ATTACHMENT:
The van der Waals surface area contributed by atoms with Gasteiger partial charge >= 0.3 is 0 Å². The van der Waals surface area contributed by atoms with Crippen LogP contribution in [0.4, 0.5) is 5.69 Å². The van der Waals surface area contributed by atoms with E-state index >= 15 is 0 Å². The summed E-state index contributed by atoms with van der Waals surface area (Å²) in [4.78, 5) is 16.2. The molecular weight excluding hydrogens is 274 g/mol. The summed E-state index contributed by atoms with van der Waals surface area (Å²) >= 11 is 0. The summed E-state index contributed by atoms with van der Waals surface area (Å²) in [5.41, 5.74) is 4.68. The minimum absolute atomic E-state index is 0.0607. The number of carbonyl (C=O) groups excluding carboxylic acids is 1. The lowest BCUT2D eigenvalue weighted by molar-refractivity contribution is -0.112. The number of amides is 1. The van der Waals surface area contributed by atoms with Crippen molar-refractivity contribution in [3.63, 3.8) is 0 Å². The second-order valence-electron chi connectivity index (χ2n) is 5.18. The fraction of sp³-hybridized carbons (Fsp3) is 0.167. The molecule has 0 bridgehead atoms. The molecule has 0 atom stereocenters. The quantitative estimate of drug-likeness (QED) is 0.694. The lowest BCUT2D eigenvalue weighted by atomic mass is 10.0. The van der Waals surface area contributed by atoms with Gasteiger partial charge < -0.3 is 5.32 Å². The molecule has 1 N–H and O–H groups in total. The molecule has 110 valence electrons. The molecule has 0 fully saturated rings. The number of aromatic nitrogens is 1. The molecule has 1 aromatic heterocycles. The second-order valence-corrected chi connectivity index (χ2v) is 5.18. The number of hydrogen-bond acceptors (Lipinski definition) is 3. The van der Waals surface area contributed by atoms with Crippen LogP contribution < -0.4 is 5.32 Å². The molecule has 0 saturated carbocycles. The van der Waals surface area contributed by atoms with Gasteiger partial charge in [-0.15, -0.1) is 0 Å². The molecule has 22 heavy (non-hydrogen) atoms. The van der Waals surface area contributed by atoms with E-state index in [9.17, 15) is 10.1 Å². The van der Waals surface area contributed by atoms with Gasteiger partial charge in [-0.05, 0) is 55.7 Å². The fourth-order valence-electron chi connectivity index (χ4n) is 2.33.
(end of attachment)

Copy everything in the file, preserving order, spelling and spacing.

The van der Waals surface area contributed by atoms with Gasteiger partial charge >= 0.3 is 0 Å². The van der Waals surface area contributed by atoms with Crippen LogP contribution in [0.4, 0.5) is 5.69 Å². The van der Waals surface area contributed by atoms with E-state index >= 15 is 0 Å². The summed E-state index contributed by atoms with van der Waals surface area (Å²) in [4.78, 5) is 16.2. The molecular weight excluding hydrogens is 274 g/mol. The summed E-state index contributed by atoms with van der Waals surface area (Å²) >= 11 is 0. The summed E-state index contributed by atoms with van der Waals surface area (Å²) in [5.41, 5.74) is 4.68. The minimum absolute atomic E-state index is 0.0607. The number of carbonyl (C=O) groups excluding carboxylic acids is 1. The lowest BCUT2D eigenvalue weighted by molar-refractivity contribution is -0.112. The number of amides is 1. The van der Waals surface area contributed by atoms with Crippen molar-refractivity contribution in [3.63, 3.8) is 0 Å². The second-order valence-electron chi connectivity index (χ2n) is 5.18. The fraction of sp³-hybridized carbons (Fsp3) is 0.167. The molecule has 0 bridgehead atoms. The molecule has 0 atom stereocenters. The quantitative estimate of drug-likeness (QED) is 0.694. The lowest BCUT2D eigenvalue weighted by atomic mass is 10.0. The van der Waals surface area contributed by atoms with Gasteiger partial charge < -0.3 is 5.32 Å². The molecule has 1 N–H and O–H groups in total. The molecule has 110 valence electrons. The molecule has 0 fully saturated rings. The number of aromatic nitrogens is 1. The molecule has 1 aromatic heterocycles. The second-order valence-corrected chi connectivity index (χ2v) is 5.18. The number of hydrogen-bond acceptors (Lipinski definition) is 3. The van der Waals surface area contributed by atoms with Crippen LogP contribution < -0.4 is 5.32 Å². The molecule has 0 saturated carbocycles. The van der Waals surface area contributed by atoms with Gasteiger partial charge in [-0.15, -0.1) is 0 Å². The molecule has 22 heavy (non-hydrogen) atoms. The van der Waals surface area contributed by atoms with E-state index in [9.17, 15) is 10.1 Å². The van der Waals surface area contributed by atoms with Gasteiger partial charge in [-0.05, 0) is 55.7 Å². The fourth-order valence-electron chi connectivity index (χ4n) is 2.33.